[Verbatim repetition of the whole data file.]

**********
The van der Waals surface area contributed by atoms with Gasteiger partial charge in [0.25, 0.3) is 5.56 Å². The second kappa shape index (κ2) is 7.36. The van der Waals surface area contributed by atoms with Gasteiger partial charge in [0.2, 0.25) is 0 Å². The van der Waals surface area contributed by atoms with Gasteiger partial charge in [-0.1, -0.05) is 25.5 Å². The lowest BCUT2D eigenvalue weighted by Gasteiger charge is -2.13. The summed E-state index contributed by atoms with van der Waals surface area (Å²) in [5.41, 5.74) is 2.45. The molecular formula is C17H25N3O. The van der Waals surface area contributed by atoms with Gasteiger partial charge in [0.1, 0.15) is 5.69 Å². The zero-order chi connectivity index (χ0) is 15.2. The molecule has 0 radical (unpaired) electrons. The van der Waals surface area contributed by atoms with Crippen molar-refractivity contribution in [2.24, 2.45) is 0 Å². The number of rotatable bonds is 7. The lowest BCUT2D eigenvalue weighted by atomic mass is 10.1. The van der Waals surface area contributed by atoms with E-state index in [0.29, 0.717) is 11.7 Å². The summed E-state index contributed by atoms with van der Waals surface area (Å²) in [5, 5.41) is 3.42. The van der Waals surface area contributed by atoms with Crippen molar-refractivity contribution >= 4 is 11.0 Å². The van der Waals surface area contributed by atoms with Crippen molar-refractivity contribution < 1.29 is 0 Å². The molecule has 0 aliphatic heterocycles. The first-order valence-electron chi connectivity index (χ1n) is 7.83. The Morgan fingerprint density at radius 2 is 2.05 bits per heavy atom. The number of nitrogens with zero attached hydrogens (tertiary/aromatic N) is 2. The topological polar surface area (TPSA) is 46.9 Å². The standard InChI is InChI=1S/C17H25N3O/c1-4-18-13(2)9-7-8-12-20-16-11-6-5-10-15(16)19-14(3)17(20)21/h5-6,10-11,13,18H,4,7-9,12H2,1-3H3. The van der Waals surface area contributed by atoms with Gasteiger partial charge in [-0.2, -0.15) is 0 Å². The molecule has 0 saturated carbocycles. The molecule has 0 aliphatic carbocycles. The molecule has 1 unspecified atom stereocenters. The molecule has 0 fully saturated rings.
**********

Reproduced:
The van der Waals surface area contributed by atoms with Gasteiger partial charge in [0.25, 0.3) is 5.56 Å². The second kappa shape index (κ2) is 7.36. The van der Waals surface area contributed by atoms with Gasteiger partial charge in [0.2, 0.25) is 0 Å². The van der Waals surface area contributed by atoms with Gasteiger partial charge in [-0.1, -0.05) is 25.5 Å². The lowest BCUT2D eigenvalue weighted by Gasteiger charge is -2.13. The summed E-state index contributed by atoms with van der Waals surface area (Å²) in [5.41, 5.74) is 2.45. The molecular formula is C17H25N3O. The van der Waals surface area contributed by atoms with Gasteiger partial charge in [0.1, 0.15) is 5.69 Å². The zero-order chi connectivity index (χ0) is 15.2. The molecule has 0 radical (unpaired) electrons. The van der Waals surface area contributed by atoms with Crippen molar-refractivity contribution in [2.24, 2.45) is 0 Å². The number of rotatable bonds is 7. The lowest BCUT2D eigenvalue weighted by atomic mass is 10.1. The van der Waals surface area contributed by atoms with E-state index in [0.29, 0.717) is 11.7 Å². The summed E-state index contributed by atoms with van der Waals surface area (Å²) in [5, 5.41) is 3.42. The van der Waals surface area contributed by atoms with Crippen molar-refractivity contribution >= 4 is 11.0 Å². The van der Waals surface area contributed by atoms with Crippen molar-refractivity contribution < 1.29 is 0 Å². The molecule has 0 aliphatic heterocycles. The first-order valence-electron chi connectivity index (χ1n) is 7.83. The Morgan fingerprint density at radius 2 is 2.05 bits per heavy atom. The number of nitrogens with zero attached hydrogens (tertiary/aromatic N) is 2. The topological polar surface area (TPSA) is 46.9 Å². The standard InChI is InChI=1S/C17H25N3O/c1-4-18-13(2)9-7-8-12-20-16-11-6-5-10-15(16)19-14(3)17(20)21/h5-6,10-11,13,18H,4,7-9,12H2,1-3H3. The van der Waals surface area contributed by atoms with Gasteiger partial charge in [-0.2, -0.15) is 0 Å². The molecule has 0 saturated carbocycles. The molecule has 0 aliphatic carbocycles. The molecule has 1 unspecified atom stereocenters. The molecule has 0 fully saturated rings.